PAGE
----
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Letters to the Editor


Dear Editor,

What I don't understand about the “Scourging of Helen Thomas” is why no one mentions freedom of speech. Isn't this still America? What have we come to when a much respected and loved journalist is forced to retire because of something she said? America should be ashamed.

William Keller




Dear Editor,

My name is Robert William Hendy, otherwise known as Too Tall, due to my being 6’-9”. I have been a resi­dent of Mendocino County since 2001 and consider my­self a Mendonian. I am currently serving a five-year prison term for selling drugs. I am housed at San Quentin in the same section as the infamous Kenny Rogers from Westport and Juan Fernandez known by some as Rico. Thanks to them receiving your paper, I am able to keep up with the AVA. I have been a huge fan since the first time I laid eyes on it. It truly is the last newspaper. I'm hoping to join Mr. Radcliffe and train as a firefighter so I can give back to the community for my wrongs. I under­stand you guys are a small company and times are hard right now, but it would be a gift to receive your paper weekly. Keep up the remarkable work. Thank you very much!


Robert William HandyG-52952

San Quentin State Prison

San Quentin, CA 94974

PS. I know nothing is free but all I can offer is to pay you when I am released or do some work for you. I was once a preprint handler for the Everett Daily Herald in Washington State.




I would surely like to receive your publication. I am indigent at this time so I would understand if this is not possible. It took me over a year to find your address. Finally. Thank you. Whatever you decide.

Les Miller

Ed note: Mr. Miller did not provide an address with his request.




Looking Ahead!

When you look life in the eyes tell me what do you see? Is it an image that you like of you that is to be?

Our thoughts are always different, our smiles are never the same. The wind may blow to the east, is tsu­nami to blame?

The love my mother gave is all that she could give. But now to make room for another life I can no longer live.

It seems life is just a game that we all will play. We will lie, cheat, and steal, but this game we must lose one day.

Death takes its toll. I don't care how slick you may be. Now look life in the eyes once again and that is you and me.

Larry Wilson





Jonah Raskin's 10 Food Rules (with apologies to Michael Paulin):

1. Put food in your mouth — not in your ear, or nose.

2. When eating soup, use a spoon, not a fork or knife.

3. Don't eat in the same place you poop.

4. Don't eat when you're asleep, but when you're awake.

5. Remember that while books may provide food for thought they’re not the edible food you need to survive.

6. Store food that parishes in the fridge, not in the oven.

7. Have breakfast in the morning, lunch at noon or early afternoon, and dinner in the evening.

8. If you have a drink with dinner put it in a glass, not on a plate.

9. If it moves, eat it.

10. Never break Raskin's Food Rules.

Jonah Raskin

Sonoma State University

Santa Rosa




Mill Creek? Mill Creek!? Jesus Christ, Bruce!

As an avid enthusiast of the AVA, I (and I'm sure I am not alone) am appalled and chagrined each week at the number of errata found therein.

These egregious lapses in proper spelling, punctua­tion and sometimes grammar reflect poorly upon what is otherwise a shining example of contemporary reportage and impeccable veracity.

So I herewith tender my services as an intern proof­reader for a period of six months, at the expiration of which, if my performance is deemed acceptable, I agreed to continue in that capacity for the current minimum wage +$1.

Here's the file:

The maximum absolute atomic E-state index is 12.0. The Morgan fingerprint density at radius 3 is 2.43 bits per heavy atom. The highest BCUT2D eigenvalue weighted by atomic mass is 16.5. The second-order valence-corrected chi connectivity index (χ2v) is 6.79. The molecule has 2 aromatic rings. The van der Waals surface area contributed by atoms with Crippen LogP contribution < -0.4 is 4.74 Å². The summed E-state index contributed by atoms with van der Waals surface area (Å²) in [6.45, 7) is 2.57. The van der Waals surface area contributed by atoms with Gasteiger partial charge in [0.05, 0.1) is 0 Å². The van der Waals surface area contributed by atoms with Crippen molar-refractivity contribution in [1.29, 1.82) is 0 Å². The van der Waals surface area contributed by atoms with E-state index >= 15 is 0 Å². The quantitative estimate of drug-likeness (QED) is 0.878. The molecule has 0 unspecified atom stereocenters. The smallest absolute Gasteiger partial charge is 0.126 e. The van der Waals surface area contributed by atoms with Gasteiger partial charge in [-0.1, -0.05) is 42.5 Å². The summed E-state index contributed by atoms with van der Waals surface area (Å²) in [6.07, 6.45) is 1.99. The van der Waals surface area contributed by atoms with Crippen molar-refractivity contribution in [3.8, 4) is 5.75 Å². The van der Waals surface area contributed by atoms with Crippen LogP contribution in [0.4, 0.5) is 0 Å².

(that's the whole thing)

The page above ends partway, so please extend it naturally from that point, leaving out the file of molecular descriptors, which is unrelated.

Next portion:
If you are amenable, then you need merely martial your not inconsiderable resources to effectuate my release from this place. I shall report for duty forthwith.


D.M. Bullock, faithful subscriber


PS. Do you have a dental plan?



To The Board of Supervisors:

As you struggle to find ways to further reduce our county expenditures in these difficult times, I recom­mend you very seriously consider cutting salaries start­ing at the top tier. This is always unpopular, since most of the decision makers are those making the highest salaries (the BOS excepted) and it is as difficult to cut one's own salary as it is to cut one's own wrist. Never­theless, it is far less dangerous for top management to live on a little less than it is for the entire county to live with fewer public safety officers and inadequate care for our mentally disabled. The County Sheriff has now been asked by the CEO to find a means to trim the salaries of our Deputy Sheriffs and perhaps to reduce his staff of safety officers as well.

I have completed an analysis of the salaries of the top tier of our county government: those 142 employees making more than $75,000 in direct salary, not including overtime. If we were to reduce all their salaries to no more than $75,000, the savings per year would be $2,483,167.66 based upon the end of 2009 salary data provided by the Department of Human Resources. That's a big savings. Why don't we talk about it?

Some 20 years ago, it was thought that our small rural county would not attract high quality employees unless we paid salaries at or near the levels offered in more affluent counties to the south. Thus many salary grades were adjusted upwards. We would be hard-pressed to prove that this actually got us better quality personnel. Regardless of their qualifications, we can no longer afford the luxury of such high priced help. As an example, we have one employee in the Mental Health Department whose salary is the same as a Pentagon Four Star General — a whopping $215,000 per year! Manag­ing mental health in Mendocino may be taxing but it is not equivalent to running a war in Afghanistan with 90,000 pairs of boots on the ground. The costs of hous­ing is falling and many economists now predict no recovery for ten or more years. We can live on less and be just as happy, just as secure. The days of wine and roses are over.

It will not be easy to convince your fellow leaders in County Government to take this pay cut. But I must remind you that the vast majority of people who enjoy life in this wonderful place make but a small fraction of these high salaries. The median income for a household in Mendocino County was $35,996, in 2009. The per capita income ( for the county was $19,443. A maximum salary of $75,000 for county employees who are now above that level will still leave them with more than twice the income of the majority of our families!